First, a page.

For this post, I will not criticize other people's ideas. Instead, I'd like to try to describe how religion still manages to change people's lives despite the fact that it is not about truth or morality, why I think people join religion, and what religion offers the world. I think the fact that religion does not offer humanity any truth or moral guidance allows us to embrace religion without fear -- as a form of palliative and preventative therapy. But first, I think it's good to clear up some common confusions and establish my assertion that religion is really not about truth or morality.
First, searching for a religion is not a matter of finding moral guidance, as many think. It couldn't be. Socrates expressed this fact in his classic dialogue with Euthyphro
, and we all know it if we reflect carefully. Socrates realized that, if someone does not have a working moral conscience already then that person cannot properly choose a good religion to follow in the first place, since they do not even know what good is. This is very similar to the circularity that I allude to in my last journal entry
: How can a person realize
that they are following a good religion if they don't already
have an idea of what is good to begin with? Many people say that our cultural norms and so our idea of what is good was learned through many years of religion. But if our cultural conception of what is good was given to us by religion, then we already implicitly know what is good -- through our culture! Or else, the claim, "My religion is good," ultimately amounts to saying, "My religion teaches me what I already knew through my ancestor's religion," which is silly, since it makes no sense to be "taught" what one already knows. So this argument comes out circular.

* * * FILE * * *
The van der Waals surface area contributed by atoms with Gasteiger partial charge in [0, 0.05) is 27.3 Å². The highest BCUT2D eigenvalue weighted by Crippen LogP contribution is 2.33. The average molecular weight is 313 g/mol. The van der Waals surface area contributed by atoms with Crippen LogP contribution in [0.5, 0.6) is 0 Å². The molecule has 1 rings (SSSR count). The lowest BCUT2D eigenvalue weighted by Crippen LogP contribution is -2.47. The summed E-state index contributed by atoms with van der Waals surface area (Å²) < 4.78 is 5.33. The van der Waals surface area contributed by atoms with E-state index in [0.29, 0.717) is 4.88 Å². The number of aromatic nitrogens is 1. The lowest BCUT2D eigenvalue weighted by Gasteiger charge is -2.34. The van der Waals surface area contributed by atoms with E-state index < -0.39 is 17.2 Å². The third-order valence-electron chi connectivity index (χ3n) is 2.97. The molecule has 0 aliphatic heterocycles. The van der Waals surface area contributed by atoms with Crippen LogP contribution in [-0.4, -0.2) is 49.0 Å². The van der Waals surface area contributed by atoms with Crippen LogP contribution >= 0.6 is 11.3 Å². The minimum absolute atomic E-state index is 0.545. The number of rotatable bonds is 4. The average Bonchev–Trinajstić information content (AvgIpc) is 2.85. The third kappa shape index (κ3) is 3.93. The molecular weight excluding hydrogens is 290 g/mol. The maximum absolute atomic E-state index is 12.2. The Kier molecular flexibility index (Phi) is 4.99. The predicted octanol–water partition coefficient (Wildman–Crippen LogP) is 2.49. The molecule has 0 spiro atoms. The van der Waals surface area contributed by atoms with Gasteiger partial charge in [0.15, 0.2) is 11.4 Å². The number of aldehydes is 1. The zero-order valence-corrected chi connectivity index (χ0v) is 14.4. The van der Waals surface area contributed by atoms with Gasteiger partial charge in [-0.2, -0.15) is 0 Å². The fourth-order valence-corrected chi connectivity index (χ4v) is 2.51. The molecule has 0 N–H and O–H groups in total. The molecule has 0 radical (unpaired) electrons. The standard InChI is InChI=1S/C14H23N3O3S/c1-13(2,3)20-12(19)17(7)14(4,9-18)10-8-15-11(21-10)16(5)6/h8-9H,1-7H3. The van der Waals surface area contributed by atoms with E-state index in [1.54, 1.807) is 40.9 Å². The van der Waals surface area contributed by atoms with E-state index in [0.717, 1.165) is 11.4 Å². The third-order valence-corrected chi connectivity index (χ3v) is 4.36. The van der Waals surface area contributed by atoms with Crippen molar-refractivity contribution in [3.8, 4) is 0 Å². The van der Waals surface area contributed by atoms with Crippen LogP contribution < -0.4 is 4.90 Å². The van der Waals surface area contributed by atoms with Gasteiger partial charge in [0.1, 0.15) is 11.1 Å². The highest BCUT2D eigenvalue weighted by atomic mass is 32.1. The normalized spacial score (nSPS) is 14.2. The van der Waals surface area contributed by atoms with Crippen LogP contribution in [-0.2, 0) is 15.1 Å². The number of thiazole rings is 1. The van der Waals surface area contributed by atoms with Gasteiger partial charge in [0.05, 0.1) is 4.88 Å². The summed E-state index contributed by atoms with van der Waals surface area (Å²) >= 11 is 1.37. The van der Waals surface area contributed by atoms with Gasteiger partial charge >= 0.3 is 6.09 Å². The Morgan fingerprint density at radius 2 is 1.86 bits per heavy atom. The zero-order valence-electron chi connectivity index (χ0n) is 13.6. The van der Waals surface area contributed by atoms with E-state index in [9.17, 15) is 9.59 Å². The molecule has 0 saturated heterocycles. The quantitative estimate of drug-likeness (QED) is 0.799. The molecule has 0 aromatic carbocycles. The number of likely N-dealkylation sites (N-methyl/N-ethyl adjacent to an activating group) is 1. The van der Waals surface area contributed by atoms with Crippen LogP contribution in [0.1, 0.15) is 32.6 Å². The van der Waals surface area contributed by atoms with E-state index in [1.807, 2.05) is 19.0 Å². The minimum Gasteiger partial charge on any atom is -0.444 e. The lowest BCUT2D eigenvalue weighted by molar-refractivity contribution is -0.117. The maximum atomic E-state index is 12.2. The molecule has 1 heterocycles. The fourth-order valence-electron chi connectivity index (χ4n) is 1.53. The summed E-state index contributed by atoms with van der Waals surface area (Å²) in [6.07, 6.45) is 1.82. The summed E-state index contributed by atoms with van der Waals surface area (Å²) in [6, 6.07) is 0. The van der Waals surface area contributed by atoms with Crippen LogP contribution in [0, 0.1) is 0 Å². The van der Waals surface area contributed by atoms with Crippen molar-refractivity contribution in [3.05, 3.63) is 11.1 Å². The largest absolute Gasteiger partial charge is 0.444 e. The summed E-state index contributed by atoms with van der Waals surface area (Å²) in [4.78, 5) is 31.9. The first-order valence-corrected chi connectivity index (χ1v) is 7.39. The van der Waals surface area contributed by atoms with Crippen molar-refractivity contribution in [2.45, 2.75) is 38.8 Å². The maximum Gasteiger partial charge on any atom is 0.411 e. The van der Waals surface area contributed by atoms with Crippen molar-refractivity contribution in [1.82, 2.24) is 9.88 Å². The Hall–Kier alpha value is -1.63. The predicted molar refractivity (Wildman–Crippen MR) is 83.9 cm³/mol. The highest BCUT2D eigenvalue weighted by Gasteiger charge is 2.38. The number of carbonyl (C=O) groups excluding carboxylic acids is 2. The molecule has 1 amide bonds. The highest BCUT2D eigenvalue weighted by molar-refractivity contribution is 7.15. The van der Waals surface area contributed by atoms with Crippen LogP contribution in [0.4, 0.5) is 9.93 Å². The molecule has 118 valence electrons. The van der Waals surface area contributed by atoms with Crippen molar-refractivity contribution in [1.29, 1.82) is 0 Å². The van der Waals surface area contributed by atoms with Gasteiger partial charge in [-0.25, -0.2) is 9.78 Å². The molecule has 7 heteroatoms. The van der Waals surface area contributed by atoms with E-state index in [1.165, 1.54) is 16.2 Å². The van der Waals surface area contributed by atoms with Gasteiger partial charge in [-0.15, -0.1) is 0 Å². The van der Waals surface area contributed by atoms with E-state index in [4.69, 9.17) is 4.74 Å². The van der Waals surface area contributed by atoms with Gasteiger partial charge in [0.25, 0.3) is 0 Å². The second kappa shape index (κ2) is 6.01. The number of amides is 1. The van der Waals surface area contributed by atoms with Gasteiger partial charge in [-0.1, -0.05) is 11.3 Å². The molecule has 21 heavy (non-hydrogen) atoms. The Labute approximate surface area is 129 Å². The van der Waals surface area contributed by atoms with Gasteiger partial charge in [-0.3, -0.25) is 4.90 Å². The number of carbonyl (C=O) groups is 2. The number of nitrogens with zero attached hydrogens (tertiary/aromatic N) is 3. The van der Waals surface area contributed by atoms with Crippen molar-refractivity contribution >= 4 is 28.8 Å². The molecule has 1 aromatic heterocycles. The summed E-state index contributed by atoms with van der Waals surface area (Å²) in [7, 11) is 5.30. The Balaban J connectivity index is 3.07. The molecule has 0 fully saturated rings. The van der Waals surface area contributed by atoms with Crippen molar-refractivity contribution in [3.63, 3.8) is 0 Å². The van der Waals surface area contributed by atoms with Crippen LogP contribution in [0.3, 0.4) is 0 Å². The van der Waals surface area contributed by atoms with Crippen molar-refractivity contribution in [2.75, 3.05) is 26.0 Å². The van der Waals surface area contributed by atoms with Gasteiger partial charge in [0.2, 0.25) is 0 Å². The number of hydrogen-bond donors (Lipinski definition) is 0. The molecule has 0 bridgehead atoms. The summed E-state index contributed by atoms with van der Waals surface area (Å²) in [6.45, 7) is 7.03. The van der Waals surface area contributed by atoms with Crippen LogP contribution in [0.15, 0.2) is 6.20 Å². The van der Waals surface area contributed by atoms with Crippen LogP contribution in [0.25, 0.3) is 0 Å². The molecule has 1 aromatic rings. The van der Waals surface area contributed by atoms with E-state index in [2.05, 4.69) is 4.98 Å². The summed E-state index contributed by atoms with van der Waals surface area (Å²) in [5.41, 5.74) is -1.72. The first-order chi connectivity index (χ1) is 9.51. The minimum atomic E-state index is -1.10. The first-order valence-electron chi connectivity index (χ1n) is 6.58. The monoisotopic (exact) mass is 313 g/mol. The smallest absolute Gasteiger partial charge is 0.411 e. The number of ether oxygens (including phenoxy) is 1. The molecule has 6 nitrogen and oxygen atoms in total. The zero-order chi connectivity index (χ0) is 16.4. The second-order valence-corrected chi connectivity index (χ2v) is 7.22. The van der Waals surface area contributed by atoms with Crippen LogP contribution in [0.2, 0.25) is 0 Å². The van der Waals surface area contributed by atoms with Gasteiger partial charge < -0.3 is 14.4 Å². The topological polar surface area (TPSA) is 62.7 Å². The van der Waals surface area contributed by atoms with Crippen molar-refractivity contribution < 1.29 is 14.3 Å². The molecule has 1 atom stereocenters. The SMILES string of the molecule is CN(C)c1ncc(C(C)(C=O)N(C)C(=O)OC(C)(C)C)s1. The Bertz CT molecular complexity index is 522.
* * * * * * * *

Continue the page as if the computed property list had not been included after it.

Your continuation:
But let's leave that aside. Even if we could somehow choose a good religion without already knowing what is good, there is nothing a religion can do to provide us
with the moral conscience needed for acting morally. If we do not already possess a strong moral fibre that allows us to keep ourselves in check when we are given the chance to sin, joining a religion will not magically solve that problem. No, religion cannot give us moral guidance any more than it can give us truths about the world. But what is religion for, if not for guidance or truth?
Everywhere we look, we see that individuals use religion to provide themselves with a community of like-minded people that will hold them accountable. Whether by communal discussion, group study of scripture, or other aspects of community life, the community holds the individual accountable to the common moral outlook that they share in common. And the individual holds the others accountable in return. The reason is that they all agree to consult the same body of norms regarding how they ought to behave. That is how they come to be a community.
So religion merely provides the individual with a community and a body of norms to which he or she is held accountable. Most, if not all, of these norms the individual already accepts as "good" prior to committing his or her self to the religion. When we see this, we realize that accepting a religion does not need
to provide us with either guidance or truth.